Pic of the week

Pic of the week
Brad Beaver

Saturday, October 8, 2011

Talking Points #4 Quotes

                       Unlearning the Myths That Blind Us
                               By Linda Christensen
   Dose the content of children's books and movies instruct young people to accept the world as it is portrayed in these stories and media? Are they giving our children a distorted secret education?
"True death equals a generation living by rules and attitudes they never questioned and producing more children who do the same." (p.129)

“if the race of the character is the only thing changing, injustices may still remain”. (P.132) 
   Both of Cinderella and Snow white these tales leave young women with two myths- Happiness means getting a man, and transformation from wretched conditions can be achieved through conforming to the pressure of consumption-in their case, through new clothes and a new hairstyle. In Peter Pan the representation of men, women, people of color, and poor people are very up front, even with a boys club and changing a girl to look like a boy to fit in. Another story that comes to mind is Little Red Riding Hood. The girl in the story in is depicted as dumb and naive, I mean how many times is she going to let the wolf in the house? No one in their right mind would let a stranger in the once but in the story she dose over and over, and who mistakes a wolf for their grandmother…C’mon!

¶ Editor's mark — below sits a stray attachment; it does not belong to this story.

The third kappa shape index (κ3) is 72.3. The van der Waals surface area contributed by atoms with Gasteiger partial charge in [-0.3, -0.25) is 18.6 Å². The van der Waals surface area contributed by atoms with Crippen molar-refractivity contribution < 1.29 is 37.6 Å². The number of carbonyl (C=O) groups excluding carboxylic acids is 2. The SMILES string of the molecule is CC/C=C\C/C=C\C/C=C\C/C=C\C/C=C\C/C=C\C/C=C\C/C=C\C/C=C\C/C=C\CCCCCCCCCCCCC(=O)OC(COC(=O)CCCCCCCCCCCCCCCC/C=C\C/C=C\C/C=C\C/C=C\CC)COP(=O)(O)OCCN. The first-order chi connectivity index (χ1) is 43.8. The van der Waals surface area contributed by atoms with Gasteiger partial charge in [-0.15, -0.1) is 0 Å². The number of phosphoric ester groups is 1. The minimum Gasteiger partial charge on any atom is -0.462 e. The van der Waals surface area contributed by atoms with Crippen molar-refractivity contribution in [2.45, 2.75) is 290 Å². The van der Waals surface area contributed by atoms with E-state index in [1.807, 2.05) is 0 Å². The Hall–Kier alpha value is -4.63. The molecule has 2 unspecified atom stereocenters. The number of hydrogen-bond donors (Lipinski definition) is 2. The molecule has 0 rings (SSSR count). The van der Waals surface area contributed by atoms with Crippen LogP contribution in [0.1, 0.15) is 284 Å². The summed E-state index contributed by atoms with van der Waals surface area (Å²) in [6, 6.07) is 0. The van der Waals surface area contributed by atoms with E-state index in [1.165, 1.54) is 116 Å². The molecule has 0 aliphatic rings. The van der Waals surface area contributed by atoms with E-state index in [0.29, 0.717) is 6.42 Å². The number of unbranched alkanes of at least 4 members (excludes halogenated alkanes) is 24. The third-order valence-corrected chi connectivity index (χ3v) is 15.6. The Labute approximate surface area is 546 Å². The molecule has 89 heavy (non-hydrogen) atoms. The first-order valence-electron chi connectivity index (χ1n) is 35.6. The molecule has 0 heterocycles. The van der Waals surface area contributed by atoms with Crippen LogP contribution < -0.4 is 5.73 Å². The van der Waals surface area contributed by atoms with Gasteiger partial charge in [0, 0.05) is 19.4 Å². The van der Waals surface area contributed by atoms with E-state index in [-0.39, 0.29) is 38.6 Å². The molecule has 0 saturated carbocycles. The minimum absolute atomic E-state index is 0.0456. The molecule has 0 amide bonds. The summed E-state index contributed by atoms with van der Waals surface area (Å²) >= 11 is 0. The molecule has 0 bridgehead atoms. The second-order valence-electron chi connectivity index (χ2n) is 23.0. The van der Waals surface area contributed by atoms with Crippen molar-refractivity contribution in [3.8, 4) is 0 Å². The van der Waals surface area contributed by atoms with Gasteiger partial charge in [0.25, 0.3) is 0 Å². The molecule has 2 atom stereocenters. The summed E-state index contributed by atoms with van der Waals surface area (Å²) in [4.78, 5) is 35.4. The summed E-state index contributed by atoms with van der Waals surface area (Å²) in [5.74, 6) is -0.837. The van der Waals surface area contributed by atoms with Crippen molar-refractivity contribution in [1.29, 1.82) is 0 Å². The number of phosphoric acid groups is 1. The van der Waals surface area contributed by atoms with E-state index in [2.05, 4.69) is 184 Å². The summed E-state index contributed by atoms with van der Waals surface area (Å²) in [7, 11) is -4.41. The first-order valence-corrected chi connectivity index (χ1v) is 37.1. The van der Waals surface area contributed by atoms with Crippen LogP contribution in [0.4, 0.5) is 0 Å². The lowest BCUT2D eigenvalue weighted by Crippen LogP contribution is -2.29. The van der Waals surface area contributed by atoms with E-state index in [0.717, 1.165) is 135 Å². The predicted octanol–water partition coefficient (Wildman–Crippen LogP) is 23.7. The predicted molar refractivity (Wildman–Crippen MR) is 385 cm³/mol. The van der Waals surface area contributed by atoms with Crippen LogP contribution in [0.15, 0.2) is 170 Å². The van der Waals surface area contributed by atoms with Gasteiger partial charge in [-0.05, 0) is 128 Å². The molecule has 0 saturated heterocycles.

I am uncomfortable with those messages. I don't want students to believe that change can be bought at a store, also i don't want them thinking that the goal of a woman's life is an "I do" that supposedly leads them to a "happily ever after." A man should not be the answer to a happy life or success. Also our Female students should not see their "sister’s" as competition like in Cinderella, but as part of their support team in life.
   We as educators need to find new ways in challenging the servant/master relationships or the materialism that makes women appealing to their men or the men appealing to their women. Maybe by having our students dissect these texts and write about the good and the bad that may come from  them as innocent as they may seem.
   I have watched all these children’s movies and have read many children’s books. Having two children of my own that have done the same, It is our job as parents to convey that these stories and media are forms of entertainment not a blueprint for life by any means.

1 comment:

  1. After reading your post I agree with you. At first I was like "oh no not another stereotyping post", but this actually caught my eye. I like how you went into stereotyping about other stories than the princesses being white, beautiful and size 2. You talked about the other types of stereotypes than being pretty and white, and I admire that.